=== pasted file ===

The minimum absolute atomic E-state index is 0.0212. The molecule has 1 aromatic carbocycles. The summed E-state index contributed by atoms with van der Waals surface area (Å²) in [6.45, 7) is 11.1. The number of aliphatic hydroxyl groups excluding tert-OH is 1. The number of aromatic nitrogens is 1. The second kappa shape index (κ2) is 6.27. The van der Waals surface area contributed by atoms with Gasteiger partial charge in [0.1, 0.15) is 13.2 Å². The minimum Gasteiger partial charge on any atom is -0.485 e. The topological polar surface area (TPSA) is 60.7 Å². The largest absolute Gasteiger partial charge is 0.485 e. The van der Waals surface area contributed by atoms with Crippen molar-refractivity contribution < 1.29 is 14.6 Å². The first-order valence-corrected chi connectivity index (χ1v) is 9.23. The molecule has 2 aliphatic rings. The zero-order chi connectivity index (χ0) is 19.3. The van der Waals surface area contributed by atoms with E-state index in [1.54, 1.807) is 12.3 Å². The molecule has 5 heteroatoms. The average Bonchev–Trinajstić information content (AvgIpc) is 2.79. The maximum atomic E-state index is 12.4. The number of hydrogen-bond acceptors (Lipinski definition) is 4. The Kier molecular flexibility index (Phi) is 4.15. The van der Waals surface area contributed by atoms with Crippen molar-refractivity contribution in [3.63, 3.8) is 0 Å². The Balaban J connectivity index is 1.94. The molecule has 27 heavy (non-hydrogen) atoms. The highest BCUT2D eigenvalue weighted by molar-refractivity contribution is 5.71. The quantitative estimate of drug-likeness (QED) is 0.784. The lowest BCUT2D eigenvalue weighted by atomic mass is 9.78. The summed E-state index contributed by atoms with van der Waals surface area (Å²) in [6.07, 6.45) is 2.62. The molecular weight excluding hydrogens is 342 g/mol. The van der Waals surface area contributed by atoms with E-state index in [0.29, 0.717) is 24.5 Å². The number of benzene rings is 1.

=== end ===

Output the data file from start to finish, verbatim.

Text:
The minimum absolute atomic E-state index is 0.0212. The molecule has 1 aromatic carbocycles. The summed E-state index contributed by atoms with van der Waals surface area (Å²) in [6.45, 7) is 11.1. The number of aliphatic hydroxyl groups excluding tert-OH is 1. The number of aromatic nitrogens is 1. The second kappa shape index (κ2) is 6.27. The van der Waals surface area contributed by atoms with Gasteiger partial charge in [0.1, 0.15) is 13.2 Å². The minimum Gasteiger partial charge on any atom is -0.485 e. The topological polar surface area (TPSA) is 60.7 Å². The largest absolute Gasteiger partial charge is 0.485 e. The van der Waals surface area contributed by atoms with Crippen molar-refractivity contribution < 1.29 is 14.6 Å². The first-order valence-corrected chi connectivity index (χ1v) is 9.23. The molecule has 2 aliphatic rings. The zero-order chi connectivity index (χ0) is 19.3. The van der Waals surface area contributed by atoms with E-state index in [1.54, 1.807) is 12.3 Å². The molecule has 5 heteroatoms. The average Bonchev–Trinajstić information content (AvgIpc) is 2.79. The maximum atomic E-state index is 12.4. The number of hydrogen-bond acceptors (Lipinski definition) is 4. The Kier molecular flexibility index (Phi) is 4.15. The van der Waals surface area contributed by atoms with Crippen molar-refractivity contribution in [3.63, 3.8) is 0 Å². The Balaban J connectivity index is 1.94. The molecule has 27 heavy (non-hydrogen) atoms. The highest BCUT2D eigenvalue weighted by molar-refractivity contribution is 5.71. The quantitative estimate of drug-likeness (QED) is 0.784. The lowest BCUT2D eigenvalue weighted by atomic mass is 9.78. The summed E-state index contributed by atoms with van der Waals surface area (Å²) in [6.07, 6.45) is 2.62. The molecular weight excluding hydrogens is 342 g/mol. The van der Waals surface area contributed by atoms with E-state index in [0.29, 0.717) is 24.5 Å². The number of benzene rings is 1.